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Sunday - April 28, 2013

From: Round Rock, TX
Region: Southwest
Topic: Plant Identification, Drought Tolerant, Trees
Title: Identifying Rhus lanceolata in Texas
Answered by: Anne Van Nest


Dear Mr. Smarty Plants, I think I've identified two small trees, 4 to 5 feet high at the back fence line and two in the front yard flower beds as prairie flameleaf sumac (or at least some kind of sumac). I saw a large prairie flameleaf sumac less than half a mile away last fall with lots of drupes and we have a very bird-friendly yard. How old do they have to be before the trees bloom and before I know for sure they might be prairie flameleaf sumac? I understand they are a good sub for Japanese maple, and we have a large lot so I don't mind if they spread. I read they might not set fruit even if they bloom. Is this true? Thanks for any advice and all your help online!


Rhus lanceolata (prairie flameleaf sumac) is a thicket-forming small tree to about 20 ft. The pyramidal panicles of white blooms in the summer are followed by clusters of fuzzy red fruit. Like many sumac, the foliage turns a vivid red or orange in the fall. It is relatively fast growing and is noted for being pest- and disease-free as well as being heat-, cold- and drought-tolerant. The berries, after being soaked in water, make a tart, lemony, tasty drink that is high in vitamin C.

Virginia Tech, Department of Forest Resources and Environmental Conservation have put up a good webpage for the prairie flameleaf sumac with plant leaf, twig, bark and fruit descriptions as well as close up photos of the plant that might help with your identification. They also have links to shining sumac (Rhus copallinum) that is native to eastern Texas, smooth sumac (Rhus glabra) also in eastern Texas, and poison sumac (Toxicodendron vernix) also in eastern Texas that will help with comparisons.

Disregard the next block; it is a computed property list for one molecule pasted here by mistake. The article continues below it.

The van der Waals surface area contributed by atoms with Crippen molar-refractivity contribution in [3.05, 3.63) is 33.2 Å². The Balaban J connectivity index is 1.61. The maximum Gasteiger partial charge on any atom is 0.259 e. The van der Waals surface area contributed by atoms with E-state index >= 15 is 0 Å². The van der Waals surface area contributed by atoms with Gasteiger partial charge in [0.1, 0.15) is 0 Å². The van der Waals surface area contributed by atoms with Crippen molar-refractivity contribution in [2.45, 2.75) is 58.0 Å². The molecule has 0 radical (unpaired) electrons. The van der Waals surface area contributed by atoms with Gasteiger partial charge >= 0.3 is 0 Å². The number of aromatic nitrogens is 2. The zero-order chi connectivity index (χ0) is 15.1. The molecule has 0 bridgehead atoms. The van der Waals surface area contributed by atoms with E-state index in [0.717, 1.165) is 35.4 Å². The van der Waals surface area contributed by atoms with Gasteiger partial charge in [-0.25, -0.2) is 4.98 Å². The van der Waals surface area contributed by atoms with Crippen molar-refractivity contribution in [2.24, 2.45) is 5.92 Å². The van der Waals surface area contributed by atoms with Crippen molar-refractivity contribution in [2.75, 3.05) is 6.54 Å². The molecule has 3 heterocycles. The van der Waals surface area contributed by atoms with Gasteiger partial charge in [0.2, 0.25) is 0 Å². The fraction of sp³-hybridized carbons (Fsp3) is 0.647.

Excellent photos of Rhus lanceolata are in the image archive of Central Texas Plants administered by Katie Hansen for the Native Plants of Central Texas course at the University of Texas at Austin.

Another item to note is that Rhus lanceolata may have compatibility issues among the flower parts. With four seedlings in your garden, you should have a good selection of both male and female plants to produce a good crop of fruit when your plants are mature enough to produce it. Here’s a previous Mr. Smarty Plants question about why their flameleaf sumac failed to produce fruit.

The information in our Native Plant Database on the species page for Rhus lanceolata (Prairie flameleaf sumac) says that it is unisexual and monoecious. Unisexual means that it has flowers that are strictly female with pistils containing eggs that can grow into seeds if fertilized and it also has separate male flowers with stamens that produce the pollen. (The alternative, bisexual or perfect flowers, have both the pistils and stamens within the same flower.) Monoecious means that the two types of flowers, male or female, occur on the same plant.(The alternative, dioecious, means that the male flowers occur on one plant and the female flowers occur on a separate plant.) You can see a line drawing of the two types of flowers on p. 235 of Shinners & Mahler's Illustrated Flora of North Central Texas.

Robert Vines in Trees of Central Texas (p. 249-252) says that Rhus copellina has flowers that are "polygamo-dioecious". (Rhus copellina var. lanceolata is a synonym for Rhus lanceolata.)Vines definition for polygamo-dioecious is: "Essentially dioecious, but with some flowers of other sex or perfect flowers on the same individual."


From the Image Gallery

Prairie flameleaf sumac
Rhus lanceolata

Prairie flameleaf sumac
Rhus lanceolata

Prairie flameleaf sumac
Rhus lanceolata

Prairie flameleaf sumac
Rhus lanceolata

Prairie flameleaf sumac
Rhus lanceolata

Prairie flameleaf sumac
Rhus lanceolata

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